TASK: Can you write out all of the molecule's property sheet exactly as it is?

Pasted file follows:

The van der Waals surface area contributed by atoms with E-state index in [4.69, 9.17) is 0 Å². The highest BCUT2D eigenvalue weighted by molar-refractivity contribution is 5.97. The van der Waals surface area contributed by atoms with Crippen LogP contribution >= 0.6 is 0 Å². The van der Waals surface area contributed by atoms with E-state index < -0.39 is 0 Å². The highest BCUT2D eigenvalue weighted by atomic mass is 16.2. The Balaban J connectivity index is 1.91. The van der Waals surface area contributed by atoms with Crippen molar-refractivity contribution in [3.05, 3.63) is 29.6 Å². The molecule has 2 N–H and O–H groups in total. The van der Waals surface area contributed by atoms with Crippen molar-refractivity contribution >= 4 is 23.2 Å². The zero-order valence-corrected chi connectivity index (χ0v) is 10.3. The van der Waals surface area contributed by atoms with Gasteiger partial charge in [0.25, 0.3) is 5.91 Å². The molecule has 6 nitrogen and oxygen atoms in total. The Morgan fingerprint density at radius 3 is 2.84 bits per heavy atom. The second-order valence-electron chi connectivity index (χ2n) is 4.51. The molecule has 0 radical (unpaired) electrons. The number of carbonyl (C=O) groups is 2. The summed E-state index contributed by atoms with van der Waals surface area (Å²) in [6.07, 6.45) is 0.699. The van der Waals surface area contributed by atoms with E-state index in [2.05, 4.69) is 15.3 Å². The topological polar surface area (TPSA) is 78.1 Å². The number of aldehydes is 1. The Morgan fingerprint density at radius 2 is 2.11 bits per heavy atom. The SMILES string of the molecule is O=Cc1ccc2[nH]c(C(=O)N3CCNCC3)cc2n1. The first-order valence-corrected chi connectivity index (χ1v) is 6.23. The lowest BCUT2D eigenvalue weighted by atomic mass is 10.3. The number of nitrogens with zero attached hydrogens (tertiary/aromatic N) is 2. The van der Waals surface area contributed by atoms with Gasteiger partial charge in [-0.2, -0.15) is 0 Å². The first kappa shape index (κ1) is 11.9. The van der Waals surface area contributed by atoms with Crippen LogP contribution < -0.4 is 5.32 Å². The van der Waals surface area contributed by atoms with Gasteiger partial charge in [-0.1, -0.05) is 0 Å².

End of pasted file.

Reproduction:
The van der Waals surface area contributed by atoms with E-state index in [4.69, 9.17) is 0 Å². The highest BCUT2D eigenvalue weighted by molar-refractivity contribution is 5.97. The van der Waals surface area contributed by atoms with Crippen LogP contribution >= 0.6 is 0 Å². The van der Waals surface area contributed by atoms with E-state index < -0.39 is 0 Å². The highest BCUT2D eigenvalue weighted by atomic mass is 16.2. The Balaban J connectivity index is 1.91. The van der Waals surface area contributed by atoms with Crippen molar-refractivity contribution in [3.05, 3.63) is 29.6 Å². The molecule has 2 N–H and O–H groups in total. The van der Waals surface area contributed by atoms with Crippen molar-refractivity contribution >= 4 is 23.2 Å². The zero-order valence-corrected chi connectivity index (χ0v) is 10.3. The van der Waals surface area contributed by atoms with Gasteiger partial charge in [0.25, 0.3) is 5.91 Å². The molecule has 6 nitrogen and oxygen atoms in total. The Morgan fingerprint density at radius 3 is 2.84 bits per heavy atom. The second-order valence-electron chi connectivity index (χ2n) is 4.51. The molecule has 0 radical (unpaired) electrons. The number of carbonyl (C=O) groups is 2. The summed E-state index contributed by atoms with van der Waals surface area (Å²) in [6.07, 6.45) is 0.699. The van der Waals surface area contributed by atoms with E-state index in [2.05, 4.69) is 15.3 Å². The topological polar surface area (TPSA) is 78.1 Å². The number of aldehydes is 1. The Morgan fingerprint density at radius 2 is 2.11 bits per heavy atom. The SMILES string of the molecule is O=Cc1ccc2[nH]c(C(=O)N3CCNCC3)cc2n1. The first-order valence-corrected chi connectivity index (χ1v) is 6.23. The lowest BCUT2D eigenvalue weighted by atomic mass is 10.3. The number of nitrogens with zero attached hydrogens (tertiary/aromatic N) is 2. The van der Waals surface area contributed by atoms with Gasteiger partial charge in [-0.2, -0.15) is 0 Å². The first kappa shape index (κ1) is 11.9. The van der Waals surface area contributed by atoms with Crippen LogP contribution < -0.4 is 5.32 Å². The van der Waals surface area contributed by atoms with Gasteiger partial charge in [-0.1, -0.05) is 0 Å².